In this article, we discuss how a green painted traditional coloured window box can be used to brighten up any gates. Green tends to recreate the colour of the leaves and is one colour that can be guaranteed to go well with any plant, you wish to use.
You can experiment with different shades from leafy greens, pale yellow-green, bronze-green, silvery sea-green to deep blue-green.
Be imaginative as you do have many plants of different shades and tints of green that you can use.
Team the container with plants whose leaves echo the shades that you have painted the window box in. This will add subtle yet interesting plant combinations that will work regardless of the flower shade used.
To accomplish what plants suit the paint you wish to use, paint an offcut of wood with some of the paint you wish to paint the window box in and take that to the garden centre to see what plants go well with the green you have chosen.
To add even more depth, you can add silver foliage plants to give extra dimensions to the window box. For a yellow-green box, cream-variegated leaves will accomplish the same goal, whilst red-bronze leaves look good in a green-bronze window box. For deep blue-green leaves such as hostas, will looks their best if they are planted in a blue-green window box. In this scheme, colour matching will make the plants within the window box more elegant.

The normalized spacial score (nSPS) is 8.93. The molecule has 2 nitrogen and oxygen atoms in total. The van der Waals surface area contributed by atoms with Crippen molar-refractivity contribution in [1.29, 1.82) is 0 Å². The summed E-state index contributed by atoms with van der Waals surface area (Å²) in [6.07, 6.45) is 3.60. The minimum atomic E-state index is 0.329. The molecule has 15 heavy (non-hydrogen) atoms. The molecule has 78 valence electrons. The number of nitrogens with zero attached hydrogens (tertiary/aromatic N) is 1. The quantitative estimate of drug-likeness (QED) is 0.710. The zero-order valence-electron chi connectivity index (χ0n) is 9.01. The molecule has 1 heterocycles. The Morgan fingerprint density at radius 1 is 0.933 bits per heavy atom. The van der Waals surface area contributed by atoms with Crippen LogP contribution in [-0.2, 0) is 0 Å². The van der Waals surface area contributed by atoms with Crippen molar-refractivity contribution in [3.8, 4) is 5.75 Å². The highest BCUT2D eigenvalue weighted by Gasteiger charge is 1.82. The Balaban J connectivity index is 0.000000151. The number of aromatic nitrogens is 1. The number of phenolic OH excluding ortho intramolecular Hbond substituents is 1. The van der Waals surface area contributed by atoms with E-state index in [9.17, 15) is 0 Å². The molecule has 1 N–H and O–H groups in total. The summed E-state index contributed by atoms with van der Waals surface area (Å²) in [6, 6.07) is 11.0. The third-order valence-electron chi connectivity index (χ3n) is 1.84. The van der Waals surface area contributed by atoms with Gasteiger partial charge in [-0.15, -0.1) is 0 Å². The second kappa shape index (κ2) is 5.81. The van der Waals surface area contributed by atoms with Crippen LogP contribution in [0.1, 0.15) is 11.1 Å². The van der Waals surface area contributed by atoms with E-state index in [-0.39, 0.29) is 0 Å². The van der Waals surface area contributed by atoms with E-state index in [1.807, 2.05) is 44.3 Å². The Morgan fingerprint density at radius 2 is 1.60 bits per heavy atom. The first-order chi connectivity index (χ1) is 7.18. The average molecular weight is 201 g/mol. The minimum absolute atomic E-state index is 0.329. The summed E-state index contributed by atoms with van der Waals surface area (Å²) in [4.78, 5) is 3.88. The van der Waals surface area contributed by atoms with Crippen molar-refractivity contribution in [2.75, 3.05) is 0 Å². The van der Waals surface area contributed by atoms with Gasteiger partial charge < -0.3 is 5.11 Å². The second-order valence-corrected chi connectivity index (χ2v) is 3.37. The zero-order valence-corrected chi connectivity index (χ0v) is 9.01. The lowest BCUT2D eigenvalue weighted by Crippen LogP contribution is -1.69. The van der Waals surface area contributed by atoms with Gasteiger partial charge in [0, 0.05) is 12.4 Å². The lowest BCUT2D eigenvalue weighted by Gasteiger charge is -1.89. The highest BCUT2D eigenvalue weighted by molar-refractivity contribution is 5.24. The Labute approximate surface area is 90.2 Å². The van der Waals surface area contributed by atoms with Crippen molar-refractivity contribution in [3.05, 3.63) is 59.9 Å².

You have two options when planting the plants in the wooden window box, you can either plant directly into the growing media directly or they can be left in their own pots and the pots planted inside the window box.
The second option allows the display to be changed when you feel like a change or when the plants within is beyond their best.
Proper planting does not have the flexibility of altering the displays when you feel like it, but it has the great advantage that less watering is required, as there is a much greater volume of compost in the window box. This makes it take longer to dry out, which is better if you are away from your home a lot, as this is easier to take care of.
CREATING AN OSTEOSPERMUM DISPLAY IN A GREEN WINDOW BOX
First, as ever you will need to make a wooden window box as described in my previous article on how to do this. Once completed, you will need to paint the inside and outside a silvery-green colour using a wood stain.
Buy a green trough that will fit inside the window box. To the bottom of the trough drill multiple holes to allow water to drain out. This is essential as most of the plants used hate being waterlogged which can lead to root rot. The window box that is created has no bottom wood panel but two roof lathes acting as struts to help drain the water away more efficiently.
This prevents it from rotting when the trough is watered or when it rains.
Fit the trough in place and then fill it to within 5cm of the top with a mixture of 25% gravel and 75% multipurpose compost. This will leave room to plant 9 plants in, using a trowel to make room to make a hole for the plants. In the display I suggest, 3 pink-flowered Osteospermum will be used with 6 silvery Senecio cineraria. This is enough to fill the whole display up.